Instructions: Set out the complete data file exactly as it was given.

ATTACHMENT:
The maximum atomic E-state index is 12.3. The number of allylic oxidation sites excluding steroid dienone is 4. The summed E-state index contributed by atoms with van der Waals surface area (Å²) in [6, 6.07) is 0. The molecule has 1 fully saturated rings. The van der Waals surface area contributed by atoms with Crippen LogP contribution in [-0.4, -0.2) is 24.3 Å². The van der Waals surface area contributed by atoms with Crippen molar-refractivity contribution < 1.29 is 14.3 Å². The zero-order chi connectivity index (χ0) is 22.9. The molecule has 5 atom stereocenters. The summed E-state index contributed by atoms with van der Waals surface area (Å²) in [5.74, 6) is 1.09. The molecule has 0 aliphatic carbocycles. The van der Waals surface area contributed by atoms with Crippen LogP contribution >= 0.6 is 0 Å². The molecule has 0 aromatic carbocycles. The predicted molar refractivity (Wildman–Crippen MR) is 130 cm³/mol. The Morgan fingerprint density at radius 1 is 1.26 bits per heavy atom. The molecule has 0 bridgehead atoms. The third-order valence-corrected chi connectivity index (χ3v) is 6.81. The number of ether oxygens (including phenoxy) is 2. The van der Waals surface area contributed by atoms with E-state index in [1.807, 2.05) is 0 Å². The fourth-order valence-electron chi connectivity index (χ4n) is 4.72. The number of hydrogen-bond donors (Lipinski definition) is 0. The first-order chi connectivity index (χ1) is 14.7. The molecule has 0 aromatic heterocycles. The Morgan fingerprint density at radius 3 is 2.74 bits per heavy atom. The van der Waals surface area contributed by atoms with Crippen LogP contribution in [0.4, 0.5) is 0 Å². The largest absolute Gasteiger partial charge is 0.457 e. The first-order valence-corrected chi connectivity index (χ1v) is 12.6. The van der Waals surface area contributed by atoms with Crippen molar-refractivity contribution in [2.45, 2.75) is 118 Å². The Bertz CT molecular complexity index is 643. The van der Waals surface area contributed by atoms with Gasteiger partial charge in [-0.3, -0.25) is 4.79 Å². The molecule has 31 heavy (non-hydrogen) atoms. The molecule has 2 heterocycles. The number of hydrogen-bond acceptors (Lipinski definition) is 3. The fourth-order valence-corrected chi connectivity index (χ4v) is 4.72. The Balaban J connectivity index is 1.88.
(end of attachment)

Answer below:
The maximum atomic E-state index is 12.3. The number of allylic oxidation sites excluding steroid dienone is 4. The summed E-state index contributed by atoms with van der Waals surface area (Å²) in [6, 6.07) is 0. The molecule has 1 fully saturated rings. The van der Waals surface area contributed by atoms with Crippen LogP contribution in [-0.4, -0.2) is 24.3 Å². The van der Waals surface area contributed by atoms with Crippen molar-refractivity contribution < 1.29 is 14.3 Å². The zero-order chi connectivity index (χ0) is 22.9. The molecule has 5 atom stereocenters. The summed E-state index contributed by atoms with van der Waals surface area (Å²) in [5.74, 6) is 1.09. The molecule has 0 aliphatic carbocycles. The van der Waals surface area contributed by atoms with Crippen LogP contribution >= 0.6 is 0 Å². The molecule has 0 aromatic carbocycles. The predicted molar refractivity (Wildman–Crippen MR) is 130 cm³/mol. The Morgan fingerprint density at radius 1 is 1.26 bits per heavy atom. The molecule has 0 bridgehead atoms. The third-order valence-corrected chi connectivity index (χ3v) is 6.81. The number of ether oxygens (including phenoxy) is 2. The van der Waals surface area contributed by atoms with E-state index in [1.807, 2.05) is 0 Å². The fourth-order valence-electron chi connectivity index (χ4n) is 4.72. The number of hydrogen-bond donors (Lipinski definition) is 0. The first-order chi connectivity index (χ1) is 14.7. The molecule has 0 aromatic heterocycles. The Morgan fingerprint density at radius 3 is 2.74 bits per heavy atom. The van der Waals surface area contributed by atoms with Crippen LogP contribution in [0.4, 0.5) is 0 Å². The largest absolute Gasteiger partial charge is 0.457 e. The first-order valence-corrected chi connectivity index (χ1v) is 12.6. The van der Waals surface area contributed by atoms with Crippen molar-refractivity contribution in [2.45, 2.75) is 118 Å². The Bertz CT molecular complexity index is 643. The van der Waals surface area contributed by atoms with Gasteiger partial charge in [-0.3, -0.25) is 4.79 Å². The molecule has 31 heavy (non-hydrogen) atoms. The molecule has 2 heterocycles. The number of hydrogen-bond acceptors (Lipinski definition) is 3. The fourth-order valence-corrected chi connectivity index (χ4v) is 4.72. The Balaban J connectivity index is 1.88.